Growing up in a family mechanic shop, I learned early on about the need for “winterizing” your car. You check to make sure that your antifreeze will not freeze. You may use a different weight oil. If you have a convertible that you won’t be using driving for a few months, you add fuel stabilizer to keep the gas in good shape for use in the coming spring. In short, you take care of the thing that takes care of you.
It is also important to “winterize” yourself. The winter brings about lots of changes. We have shorter days, less than optimal weather, and holiday season (not just a day or 2 – a season) where we eat and eat and eat. “Lake (pool, beach, picnic, etc) season” is over, and it is time to hibernate. Basically, lots of food – presumably unhealthy, lots of Netflix binging, lots of sitting in. It is easy for that lifestyle change to occur. Oh well, pick it back up in April, right?
But what happens when our lifestyle changes completely for nearly half of the year? Research tells us a few things about that kind of change. First, lack of social interaction and social support can hurt our ability to cope with tough things going on in life. Another issue is that we may stop doing things we enjoy (it is no secret that we can’t swim in a drained lake or tan in a bathing suit when it is 30 degrees, but we can find other things to do). The loss of vitamin D, as well as the loss of other needed nutrients and introduction of unhealthy foods have the potential to have a pretty nasty effect on our emotions, giving way to anxiety, depressed mood, irritability, and issues with focus and distraction. We also know that physical activity aids in cognition (it makes your brain work better). For some of us, the lack of sunlight causes problems that we may not be able to fully avoid.
Now the problems have been laid out. This isn’t supposed to be a “drag me down” type of blog though, so let’s look at potential solutions.
- Do we have to deprive ourselves of Mom’s honey ham and chess pie, or Dad’s fried turkey, or Grandma’s fried chicken and carrot cake? Of course not! Here is what can be done before going to the big holiday event: eat a plate full of vegetables – whatever you want – and drink plenty of water. These steps will help curb your appetite when eating “the good stuff,” and you will be more likely to eat in moderation.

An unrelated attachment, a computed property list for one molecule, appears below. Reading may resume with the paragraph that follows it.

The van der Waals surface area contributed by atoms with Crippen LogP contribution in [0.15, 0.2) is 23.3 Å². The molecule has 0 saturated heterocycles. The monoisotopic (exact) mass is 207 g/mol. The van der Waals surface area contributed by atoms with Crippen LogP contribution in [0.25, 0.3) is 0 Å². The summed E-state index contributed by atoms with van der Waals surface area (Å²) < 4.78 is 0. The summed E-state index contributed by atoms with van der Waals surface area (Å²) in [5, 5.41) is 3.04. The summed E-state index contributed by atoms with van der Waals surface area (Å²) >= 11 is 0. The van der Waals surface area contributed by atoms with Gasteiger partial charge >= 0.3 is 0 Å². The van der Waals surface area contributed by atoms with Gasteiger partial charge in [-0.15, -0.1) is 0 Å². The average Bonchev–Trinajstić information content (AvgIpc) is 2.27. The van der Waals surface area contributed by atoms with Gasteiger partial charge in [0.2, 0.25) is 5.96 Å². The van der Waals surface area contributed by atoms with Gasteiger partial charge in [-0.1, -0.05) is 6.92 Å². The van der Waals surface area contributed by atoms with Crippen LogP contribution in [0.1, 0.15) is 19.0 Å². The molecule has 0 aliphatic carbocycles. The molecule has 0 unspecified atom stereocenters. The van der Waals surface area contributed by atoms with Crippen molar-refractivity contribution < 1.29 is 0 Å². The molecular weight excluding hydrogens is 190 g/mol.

- Social interaction is important – we can organize a weekly dinner or lunch, morning stop for coffee with friends, daily trip to the gym with an “accountability partner,” etc. Something that will get us out with others (sorry, but group text and facebook chat may not completely cut it for this one).
- There is a world outside of the house! The next 4 episodes of Orange Is The New Black will be there for a very long time. But today is only here right now. So maybe I catch one episode. Then, the possibilities are endless. I could go to the mall and “people watch,” hit Target for the things I would’ve bought on Amazon (and park in the back of the parking lot for a little walk). Then I may go to the YMCA or Rec Center and swim indoors with the little one. 2 words: Get out.
- Then there is the dreaded physical activity. The “dreadmill” at the gym to work off the holiday food. Sure, that’s an option. Other options? Walking around the mall or swimming indoors with the kids (as mentioned before), going to a trampoline park, playing basketball in the gym, taking racquetball lessons, hiring a trainer to get “swole.” And here is a wild idea: the more we move, the more heat our bodies generate. We could venture outside – in the cold – for a hike or even a run (common sense is needed to avoid getting too cold, and swimming is not recommended).
- If it is truly a sunlight issue, therapy light bulbs can provide some relief from this, due to the type of light that they put out and the effect that this light can have on the brain.
Long story short, it is okay – even fun and expected – to have days where you stay inside and drink hot chocolate, wear PJs, and watch your favorite show or movies all day. It can be relaxing and enjoyable, and we need that in life. The danger is when these things become a habit, because it can start to affect our moods, minds, relationships, jobs, and ultimately our lives negatively. We can avoid some negative effects of the change in weather by being aware of changes in the aforementioned areas. If we know that we tend to suffer emotionally or mentally during the winter, we can go ahead and plan for that beforehand.
And remember, there have been no Tennessee seasons that have lasted forever up to this point. Rest easy knowing that your favorite season will be coming in the next year!